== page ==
Global Stocks Tank

Global stocks plunged, driven by heightened concerns about growth and fading confidence in the willingness or ability of central banks to boost their economies.

The concern is the outlook for inflation, which in small doses is crucial to a healthy economy and which monetary-policy makers around the world have failed to accelerate. 

Another sharp fall in oil prices and weak consumer-price data in the U.S. on Wednesday gave traders fresh reasons to doubt what already were dismal expectations for the year.

The Dow Jones Industrial Average fell by more than 500 points before rebounding to close down 249 points, or 1.6%, extending a rout that has left the blue-chip index off 9.5% this year. 

Japan’s Nikkei Stock Average and the U.K.’s FTSE 100 index sank into bear markets—down 20% from a recent high.

“I think the selloff did bring in some bargain hunters at the end of the day,” said Jim McDonald, chief investment strategist at Chicago-based Northern Trust Corp., which oversees $946 billion. 

“That is somewhat a reflection that the worries in the market were predominately based overseas. If you look at the way the market traded, it didn’t scream fear.”

Investors returning to financial markets after the New Year holiday were greeted with a worldwide selloff sparked by the weak factory data in China, while a report showing the fastest contraction in U.S. manufacturing in six years added to anxiety that slowing growth in Asia’s largest economy may be spreading.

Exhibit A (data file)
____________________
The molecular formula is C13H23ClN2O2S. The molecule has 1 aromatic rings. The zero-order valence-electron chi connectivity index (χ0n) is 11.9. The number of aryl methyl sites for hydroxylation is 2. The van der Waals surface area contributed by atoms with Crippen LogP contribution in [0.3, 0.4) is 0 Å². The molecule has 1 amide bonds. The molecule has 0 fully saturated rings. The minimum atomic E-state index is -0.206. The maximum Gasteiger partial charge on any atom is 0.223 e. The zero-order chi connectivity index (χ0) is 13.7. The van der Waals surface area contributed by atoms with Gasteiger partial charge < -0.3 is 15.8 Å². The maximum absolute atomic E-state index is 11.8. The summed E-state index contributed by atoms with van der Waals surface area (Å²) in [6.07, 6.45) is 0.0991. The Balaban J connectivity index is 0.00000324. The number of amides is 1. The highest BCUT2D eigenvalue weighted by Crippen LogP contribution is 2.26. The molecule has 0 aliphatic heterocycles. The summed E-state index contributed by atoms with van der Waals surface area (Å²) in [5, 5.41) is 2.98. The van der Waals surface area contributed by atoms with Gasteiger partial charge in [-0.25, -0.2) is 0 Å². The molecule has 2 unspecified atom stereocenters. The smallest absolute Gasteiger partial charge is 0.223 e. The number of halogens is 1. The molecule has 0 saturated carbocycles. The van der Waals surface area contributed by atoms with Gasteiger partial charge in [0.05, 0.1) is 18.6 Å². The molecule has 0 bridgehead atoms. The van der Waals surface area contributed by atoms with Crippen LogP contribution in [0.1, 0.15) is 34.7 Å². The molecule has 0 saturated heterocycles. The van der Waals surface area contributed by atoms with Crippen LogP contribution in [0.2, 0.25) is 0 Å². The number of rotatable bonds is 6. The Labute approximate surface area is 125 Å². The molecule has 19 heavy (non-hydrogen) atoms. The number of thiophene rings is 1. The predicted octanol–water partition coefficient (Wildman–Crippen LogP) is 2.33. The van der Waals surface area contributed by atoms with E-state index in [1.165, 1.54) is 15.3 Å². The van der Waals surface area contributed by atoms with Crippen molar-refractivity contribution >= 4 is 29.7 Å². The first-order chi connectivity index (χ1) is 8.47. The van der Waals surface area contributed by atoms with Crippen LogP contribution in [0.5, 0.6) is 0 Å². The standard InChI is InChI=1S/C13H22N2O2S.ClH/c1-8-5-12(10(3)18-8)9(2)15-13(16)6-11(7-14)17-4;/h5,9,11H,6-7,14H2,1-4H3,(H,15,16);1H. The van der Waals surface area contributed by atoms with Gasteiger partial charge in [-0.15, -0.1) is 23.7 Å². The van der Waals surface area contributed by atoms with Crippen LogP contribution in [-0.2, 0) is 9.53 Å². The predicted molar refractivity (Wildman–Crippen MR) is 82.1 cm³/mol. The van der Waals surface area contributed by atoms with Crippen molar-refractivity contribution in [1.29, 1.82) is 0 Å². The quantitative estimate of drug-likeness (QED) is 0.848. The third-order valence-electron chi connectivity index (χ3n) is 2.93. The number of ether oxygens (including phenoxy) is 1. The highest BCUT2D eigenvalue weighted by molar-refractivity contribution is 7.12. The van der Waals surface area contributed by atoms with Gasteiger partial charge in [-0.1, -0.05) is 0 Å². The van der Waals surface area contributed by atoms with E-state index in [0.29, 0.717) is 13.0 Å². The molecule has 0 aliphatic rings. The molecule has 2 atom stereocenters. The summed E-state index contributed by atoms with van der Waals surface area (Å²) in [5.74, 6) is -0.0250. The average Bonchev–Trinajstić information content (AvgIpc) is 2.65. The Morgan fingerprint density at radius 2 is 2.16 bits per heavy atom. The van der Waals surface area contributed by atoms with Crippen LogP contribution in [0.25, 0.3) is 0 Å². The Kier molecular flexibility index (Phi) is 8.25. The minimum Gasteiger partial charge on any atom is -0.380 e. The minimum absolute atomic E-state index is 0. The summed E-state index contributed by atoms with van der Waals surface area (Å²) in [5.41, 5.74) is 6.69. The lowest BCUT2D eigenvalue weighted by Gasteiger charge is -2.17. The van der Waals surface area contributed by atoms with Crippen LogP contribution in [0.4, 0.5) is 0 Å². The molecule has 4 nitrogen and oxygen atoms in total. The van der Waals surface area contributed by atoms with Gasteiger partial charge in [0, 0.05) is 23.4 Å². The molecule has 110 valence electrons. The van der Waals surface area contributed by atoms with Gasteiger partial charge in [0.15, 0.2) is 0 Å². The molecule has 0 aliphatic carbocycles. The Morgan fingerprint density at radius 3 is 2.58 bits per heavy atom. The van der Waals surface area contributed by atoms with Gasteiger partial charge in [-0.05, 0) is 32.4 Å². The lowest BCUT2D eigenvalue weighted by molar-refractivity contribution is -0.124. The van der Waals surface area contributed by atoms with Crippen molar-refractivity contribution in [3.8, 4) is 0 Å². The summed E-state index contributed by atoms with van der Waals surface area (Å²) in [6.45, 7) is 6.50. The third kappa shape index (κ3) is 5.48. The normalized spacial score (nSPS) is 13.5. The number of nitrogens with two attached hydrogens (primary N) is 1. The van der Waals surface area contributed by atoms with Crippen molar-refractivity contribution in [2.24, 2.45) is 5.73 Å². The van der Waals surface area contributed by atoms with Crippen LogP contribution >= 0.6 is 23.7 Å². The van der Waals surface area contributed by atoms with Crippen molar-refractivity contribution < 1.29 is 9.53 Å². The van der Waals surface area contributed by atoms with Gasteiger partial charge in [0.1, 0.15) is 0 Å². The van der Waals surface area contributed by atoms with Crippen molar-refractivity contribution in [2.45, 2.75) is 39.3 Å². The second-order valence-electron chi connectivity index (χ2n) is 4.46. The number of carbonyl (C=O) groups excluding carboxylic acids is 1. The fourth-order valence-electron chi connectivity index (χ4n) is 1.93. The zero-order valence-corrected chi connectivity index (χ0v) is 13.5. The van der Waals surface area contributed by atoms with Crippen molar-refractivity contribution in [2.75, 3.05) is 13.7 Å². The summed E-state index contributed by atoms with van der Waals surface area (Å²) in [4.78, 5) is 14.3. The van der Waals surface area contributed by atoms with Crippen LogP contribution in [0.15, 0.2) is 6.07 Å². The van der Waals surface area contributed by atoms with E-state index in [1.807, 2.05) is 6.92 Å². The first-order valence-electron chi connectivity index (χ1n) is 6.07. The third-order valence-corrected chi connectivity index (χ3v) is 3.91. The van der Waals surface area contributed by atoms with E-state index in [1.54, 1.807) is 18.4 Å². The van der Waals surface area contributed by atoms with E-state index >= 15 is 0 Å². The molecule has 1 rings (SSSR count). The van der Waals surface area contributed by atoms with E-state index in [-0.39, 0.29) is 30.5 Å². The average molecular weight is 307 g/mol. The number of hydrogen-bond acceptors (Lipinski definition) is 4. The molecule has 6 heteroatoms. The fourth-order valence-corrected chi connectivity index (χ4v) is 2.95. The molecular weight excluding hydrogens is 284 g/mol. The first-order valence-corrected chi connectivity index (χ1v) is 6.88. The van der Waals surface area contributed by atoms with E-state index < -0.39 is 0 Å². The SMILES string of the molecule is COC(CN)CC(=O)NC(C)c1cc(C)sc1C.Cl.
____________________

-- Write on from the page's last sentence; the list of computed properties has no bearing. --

A flareup in tensions between Saudi Arabia and Iran increased geopolitical unease, initially igniting gains in crude oil.

"When sentiment rules, data can only play a secondary role," said Michael McCarthy, chief strategist at CMC Markets in Sydney. 

"The lift in China exports in December not only smashed bearish expectations of a fall but spoke directly to the idea that the economy in China tanked" in the last quarter of 2015. 

"Yet these facts barely dented global investor psyches."

The Wall Street jitters sent Japanese shares lower, including giant exporters such as automakers Toyota and Honda, as well as Bridgestone and trading companies. 

The yen has been sought as a safe haven in the absence of confidence in other currencies recently, and that's usually a negative for Japanese companies, which rely on exports to boost earnings. 

The dollar has dropped from about 121.50 yen in mid-December to about 118 yen lately.

Post a Comment